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Thread: Hey commercial pilots, former commercial pilots, or friends thereof.

  1. #1
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    Default Hey commercial pilots, former commercial pilots, or friends thereof.

    What will it take to get a professional at the controls of a 737 Max.
    Carpe Librum!

  2. #2
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    Default Re: Hey commercial pilots, former commercial pilots, or friends thereof.

    A job offer.
    "Simple minds discuss people, Average minds discuss things, and Great minds discuss ideas".

  3. #3
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    Default Re: Hey commercial pilots, former commercial pilots, or friends thereof.

    Quote Originally Posted by Jim Bow View Post
    What will it take to get a professional at the controls of a 737 Max.
    What will it take to get a passenger to board one of those planes?
    I was born on a wooden boat that I built myself.

  4. #4
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    Default Re: Hey commercial pilots, former commercial pilots, or friends thereof.

    A big red button that says “MCAS OFF”
    __________________________________________________ ________________________

  5. #5
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    Default Re: Hey commercial pilots, former commercial pilots, or friends thereof.

    Quote Originally Posted by CK 17 View Post
    A big red button that says “MCAS OFF”
    This!

  6. #6
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    Default Re: Hey commercial pilots, former commercial pilots, or friends thereof.

    It’s a poorly designed, ill handing aircraft. MCAS is a bandaid to cover up this fact. I wouldn’t fly it.
    Fight Entropy, build a wooden boat!

  7. #7
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    Default Re: Hey commercial pilots, former commercial pilots, or friends thereof.

    Buy 'em all back, paint 'em grey.... fit a couple of laser weapons and flog 'em off to dictators and despots for big bucks.
    "Travel is fatal to prejudice, bigotry and narrow-mindedness, and many of our people need it sorely on these accounts. Broad, wholesome and charitable views of men and things cannot be acquired by vegetating in one little corner of the earth all one's lifetime" Mark Twain... so... Carpe the living sh!t out of the Diem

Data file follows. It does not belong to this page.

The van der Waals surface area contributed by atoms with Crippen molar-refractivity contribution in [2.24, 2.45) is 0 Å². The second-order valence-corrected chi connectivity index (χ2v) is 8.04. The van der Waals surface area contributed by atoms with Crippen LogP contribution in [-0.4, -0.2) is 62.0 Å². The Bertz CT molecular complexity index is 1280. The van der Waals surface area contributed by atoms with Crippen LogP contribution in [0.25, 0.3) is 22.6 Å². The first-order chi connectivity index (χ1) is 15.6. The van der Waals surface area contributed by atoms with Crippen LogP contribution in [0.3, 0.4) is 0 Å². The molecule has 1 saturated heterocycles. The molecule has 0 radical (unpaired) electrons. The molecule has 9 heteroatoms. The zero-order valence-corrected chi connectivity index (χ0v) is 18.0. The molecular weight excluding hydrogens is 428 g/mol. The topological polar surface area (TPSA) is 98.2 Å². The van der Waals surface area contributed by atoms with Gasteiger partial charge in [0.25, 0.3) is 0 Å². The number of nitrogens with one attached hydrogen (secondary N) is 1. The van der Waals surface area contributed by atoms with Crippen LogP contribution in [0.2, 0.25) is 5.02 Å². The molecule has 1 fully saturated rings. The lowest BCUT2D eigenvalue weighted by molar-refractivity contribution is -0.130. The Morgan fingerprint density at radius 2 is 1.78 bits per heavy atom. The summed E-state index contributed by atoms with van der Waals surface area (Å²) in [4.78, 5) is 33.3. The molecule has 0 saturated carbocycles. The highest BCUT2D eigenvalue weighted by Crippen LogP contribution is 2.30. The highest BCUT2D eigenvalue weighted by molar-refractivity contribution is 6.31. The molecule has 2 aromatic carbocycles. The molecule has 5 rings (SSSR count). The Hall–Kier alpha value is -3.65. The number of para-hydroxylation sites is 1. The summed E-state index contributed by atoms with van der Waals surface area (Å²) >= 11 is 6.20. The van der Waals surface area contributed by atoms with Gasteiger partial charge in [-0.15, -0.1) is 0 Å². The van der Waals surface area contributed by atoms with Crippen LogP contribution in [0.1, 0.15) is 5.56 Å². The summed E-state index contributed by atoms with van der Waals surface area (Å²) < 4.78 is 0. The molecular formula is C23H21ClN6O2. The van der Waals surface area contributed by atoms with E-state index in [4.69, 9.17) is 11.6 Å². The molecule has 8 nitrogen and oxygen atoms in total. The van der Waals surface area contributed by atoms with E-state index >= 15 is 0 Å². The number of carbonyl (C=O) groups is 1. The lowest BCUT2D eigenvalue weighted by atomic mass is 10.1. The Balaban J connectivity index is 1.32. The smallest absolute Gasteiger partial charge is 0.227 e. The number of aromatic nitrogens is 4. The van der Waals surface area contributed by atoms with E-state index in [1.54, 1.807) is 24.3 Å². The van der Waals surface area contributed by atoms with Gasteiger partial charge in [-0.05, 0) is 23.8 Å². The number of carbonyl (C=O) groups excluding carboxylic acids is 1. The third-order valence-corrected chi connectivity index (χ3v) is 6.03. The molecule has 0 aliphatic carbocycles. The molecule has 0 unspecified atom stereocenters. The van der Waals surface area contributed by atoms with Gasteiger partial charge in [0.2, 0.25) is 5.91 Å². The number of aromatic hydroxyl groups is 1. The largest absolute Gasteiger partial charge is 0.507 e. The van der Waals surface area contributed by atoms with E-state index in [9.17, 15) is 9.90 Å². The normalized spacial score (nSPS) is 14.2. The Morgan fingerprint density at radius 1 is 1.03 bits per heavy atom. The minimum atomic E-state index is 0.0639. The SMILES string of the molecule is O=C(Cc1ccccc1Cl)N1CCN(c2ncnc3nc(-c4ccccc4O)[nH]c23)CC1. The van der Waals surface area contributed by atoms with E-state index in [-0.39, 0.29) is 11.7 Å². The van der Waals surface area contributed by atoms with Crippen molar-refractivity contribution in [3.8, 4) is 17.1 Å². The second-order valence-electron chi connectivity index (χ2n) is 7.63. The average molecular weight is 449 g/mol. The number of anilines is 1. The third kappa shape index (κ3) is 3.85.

8. #8
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    Default Re: Hey commercial pilots, former commercial pilots, or friends thereof.

    "It’s a poorly designed, ill handing aircraft. MCAS is a bandaid to cover up this fact. I wouldn’t fly it."

    I'm interested in this part. My father retired from a 30-year commercial career flying a 737-200 in 1976. At that time he considered it to be in his top three of planes he had flown. The others were a DC3 and the Spitfire IXb.

    I would think the ill-handling part should be a major consideration yet. / Jim

  9. #9
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    Default Re: Hey commercial pilots, former commercial pilots, or friends thereof.

    Quote Originally Posted by Reynard38 View Post
    It’s a poorly designed, ill handing aircraft. MCAS is a bandaid to cover up this fact. I wouldn’t fly it.
    From what I have read, and I might not have this quite right, the Max was properly designed. The problems arose when the original engines were swapped out for larger and more efficient engines. Because the planes sat low to the ground, the engines had to be mounted further forward on the wings, which caused the nose to pitch up, which required software to override the pitch-up. The software was glitchy, planes fell out of the sky, and here we are.

    Boeing can't go back to the original engines because then Airbus would have a huge advantage in efficiency and lower fuel costs. I suspect the final solution will be a new Boeing plane designed specifically for the larger engines. The Max will likely remain a pariah for both pilots and passengers, and a bottomless pit for Boeing.

  10. #10
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    Default Re: Hey commercial pilots, former commercial pilots, or friends thereof.

    Quote Originally Posted by TerryLL View Post
    From what I have read, and I might not have this quite right, the Max was properly designed. The problems arose when the original engines were swapped out for larger and more efficient engines. Because the planes sat low to the ground, the engines had to be mounted further forward on the wings, which caused the nose to pitch up, which required software to override the pitch-up. The software was glitchy, planes fell out of the sky, and here we are.

    Boeing can't go back to the original engines because then Airbus would have a huge advantage in efficiency and lower fuel costs. I suspect the final solution will be a new Boeing plane designed specifically for the larger engines. The Max will likely remain a pariah for both pilots and passengers, and a bottomless pit for Boeing.

    You are correct insomuch as you don't have that quite right.

    The MAX design was the larger engines - and the necessary makeup applied to the ugliness underneath. The original 737 was properly designed. The MAX iteration was most certainly not properly designed. You got the rest of it pretty much right.
    "Travel is fatal to prejudice, bigotry and narrow-mindedness, and many of our people need it sorely on these accounts. Broad, wholesome and charitable views of men and things cannot be acquired by vegetating in one little corner of the earth all one's lifetime" Mark Twain... so... Carpe the living sh!t out of the Diem

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